In re King – 6/26/2006

June 29, 2006

Arizona Supreme Court Denies Convicted Felon’s Application to Practice Law

Lee Keller King, who was previously convicted of attempted murder, applied to practice law in Arizona in 2003. After initially recommending that the Court deny King’s application, the Committee on Character and Fitness recommended King’s admission following a second hearing in 2005. The Court, on its own motion, continued consideration of King’s application and independently determined that King did not possess the requisite character and fitness to gain admission to practice law in Arizona.

The Court determined that King did not satisfy the burden of proving complete rehabilitation from the character deficits that led to the commission of his crime. Citing In re Hamm, 211 Ariz. 458, 123 P.3d 652 (2005), the Court found that attempted murder was a “case of extremely damning past misconduct,” and found that King’s evidence fell “short of the ‘virtually impossible’ showing needed to erase the stain of his criminal misconduct.” The Court found that King had failed accept responsibility for his past criminal conduct and that he had neither identified nor overcome the weakness that led to his unlawful conduct. The Court emphasized that it had not adopted a bright-line rule to disqualify convicted felons from practicing law in Arizona, but felt that King had failed to present the quantum of evidence required to satisfy his “extraordinary” burden.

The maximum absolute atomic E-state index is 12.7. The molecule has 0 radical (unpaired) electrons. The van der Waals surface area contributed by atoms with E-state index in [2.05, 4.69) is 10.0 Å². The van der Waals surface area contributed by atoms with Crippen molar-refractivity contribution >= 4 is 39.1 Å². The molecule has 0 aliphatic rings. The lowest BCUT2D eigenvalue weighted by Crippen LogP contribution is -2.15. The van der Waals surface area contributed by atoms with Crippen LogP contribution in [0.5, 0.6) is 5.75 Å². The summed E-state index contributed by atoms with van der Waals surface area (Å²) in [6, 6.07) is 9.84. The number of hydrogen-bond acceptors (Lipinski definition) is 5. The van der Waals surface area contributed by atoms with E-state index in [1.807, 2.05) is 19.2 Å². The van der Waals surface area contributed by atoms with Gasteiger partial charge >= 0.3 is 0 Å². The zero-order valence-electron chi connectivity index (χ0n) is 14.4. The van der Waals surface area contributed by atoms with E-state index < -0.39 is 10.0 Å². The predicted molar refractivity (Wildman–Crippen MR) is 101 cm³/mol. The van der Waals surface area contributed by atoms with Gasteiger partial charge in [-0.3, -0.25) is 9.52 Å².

Justice Hurwitz dissented, concluding that in practice the Court had adopted the very bright-line rule it purported to abjure. The dissent noted that King had been admitted to the Texas bar in 1994, had been a model citizen for nearly thirty years, and had convinced the Committee on Character and Fitness that he was credible and rehabilitated. The dissent further rejected the application of the “virtually impossible” standard in this case, noting the distinctions between first-degree murder (the felony in In re Hamm) and attempted murder. Justice Hurwitz concluded that King had met his difficult burden in establishing rehabilitation and good moral character.

Judge Timmer, sitting for Justice Scott Bales (who recused himself) authored the opinion; Justices McGregor, Berch, and Ryan concurred. Justice Hurwitz dissented.